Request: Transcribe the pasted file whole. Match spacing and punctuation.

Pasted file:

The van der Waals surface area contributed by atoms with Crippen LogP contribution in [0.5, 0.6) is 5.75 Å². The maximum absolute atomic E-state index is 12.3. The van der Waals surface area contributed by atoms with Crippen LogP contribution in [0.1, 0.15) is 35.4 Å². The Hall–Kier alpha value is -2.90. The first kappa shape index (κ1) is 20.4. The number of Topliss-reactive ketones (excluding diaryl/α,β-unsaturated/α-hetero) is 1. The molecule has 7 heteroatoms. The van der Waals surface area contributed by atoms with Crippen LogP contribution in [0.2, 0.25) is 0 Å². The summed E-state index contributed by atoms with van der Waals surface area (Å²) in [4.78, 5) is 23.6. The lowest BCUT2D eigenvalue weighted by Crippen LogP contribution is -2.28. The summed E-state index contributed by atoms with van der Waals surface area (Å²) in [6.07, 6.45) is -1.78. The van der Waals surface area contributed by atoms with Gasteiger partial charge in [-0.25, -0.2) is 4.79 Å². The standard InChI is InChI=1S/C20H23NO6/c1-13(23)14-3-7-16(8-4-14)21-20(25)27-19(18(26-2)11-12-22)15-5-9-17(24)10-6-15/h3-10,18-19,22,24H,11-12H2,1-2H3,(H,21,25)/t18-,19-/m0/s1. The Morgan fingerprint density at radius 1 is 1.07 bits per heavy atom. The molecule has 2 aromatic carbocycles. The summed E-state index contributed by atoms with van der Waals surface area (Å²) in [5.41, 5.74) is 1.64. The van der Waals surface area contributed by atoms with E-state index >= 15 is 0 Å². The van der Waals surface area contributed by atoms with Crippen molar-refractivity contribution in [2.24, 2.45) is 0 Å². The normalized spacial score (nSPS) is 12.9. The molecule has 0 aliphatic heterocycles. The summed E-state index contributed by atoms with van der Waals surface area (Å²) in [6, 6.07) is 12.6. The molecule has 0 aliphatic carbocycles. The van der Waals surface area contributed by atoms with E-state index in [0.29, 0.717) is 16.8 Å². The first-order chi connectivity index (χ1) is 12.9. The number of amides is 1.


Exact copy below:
The van der Waals surface area contributed by atoms with Crippen LogP contribution in [0.5, 0.6) is 5.75 Å². The maximum absolute atomic E-state index is 12.3. The van der Waals surface area contributed by atoms with Crippen LogP contribution in [0.1, 0.15) is 35.4 Å². The Hall–Kier alpha value is -2.90. The first kappa shape index (κ1) is 20.4. The number of Topliss-reactive ketones (excluding diaryl/α,β-unsaturated/α-hetero) is 1. The molecule has 7 heteroatoms. The van der Waals surface area contributed by atoms with Crippen LogP contribution in [0.2, 0.25) is 0 Å². The summed E-state index contributed by atoms with van der Waals surface area (Å²) in [4.78, 5) is 23.6. The lowest BCUT2D eigenvalue weighted by Crippen LogP contribution is -2.28. The summed E-state index contributed by atoms with van der Waals surface area (Å²) in [6.07, 6.45) is -1.78. The van der Waals surface area contributed by atoms with Gasteiger partial charge in [-0.25, -0.2) is 4.79 Å². The standard InChI is InChI=1S/C20H23NO6/c1-13(23)14-3-7-16(8-4-14)21-20(25)27-19(18(26-2)11-12-22)15-5-9-17(24)10-6-15/h3-10,18-19,22,24H,11-12H2,1-2H3,(H,21,25)/t18-,19-/m0/s1. The Morgan fingerprint density at radius 1 is 1.07 bits per heavy atom. The molecule has 2 aromatic carbocycles. The summed E-state index contributed by atoms with van der Waals surface area (Å²) in [5.41, 5.74) is 1.64. The van der Waals surface area contributed by atoms with E-state index >= 15 is 0 Å². The van der Waals surface area contributed by atoms with Crippen molar-refractivity contribution in [2.24, 2.45) is 0 Å². The normalized spacial score (nSPS) is 12.9. The molecule has 0 aliphatic heterocycles. The summed E-state index contributed by atoms with van der Waals surface area (Å²) in [6, 6.07) is 12.6. The molecule has 0 aliphatic carbocycles. The van der Waals surface area contributed by atoms with E-state index in [0.29, 0.717) is 16.8 Å². The first-order chi connectivity index (χ1) is 12.9. The number of amides is 1.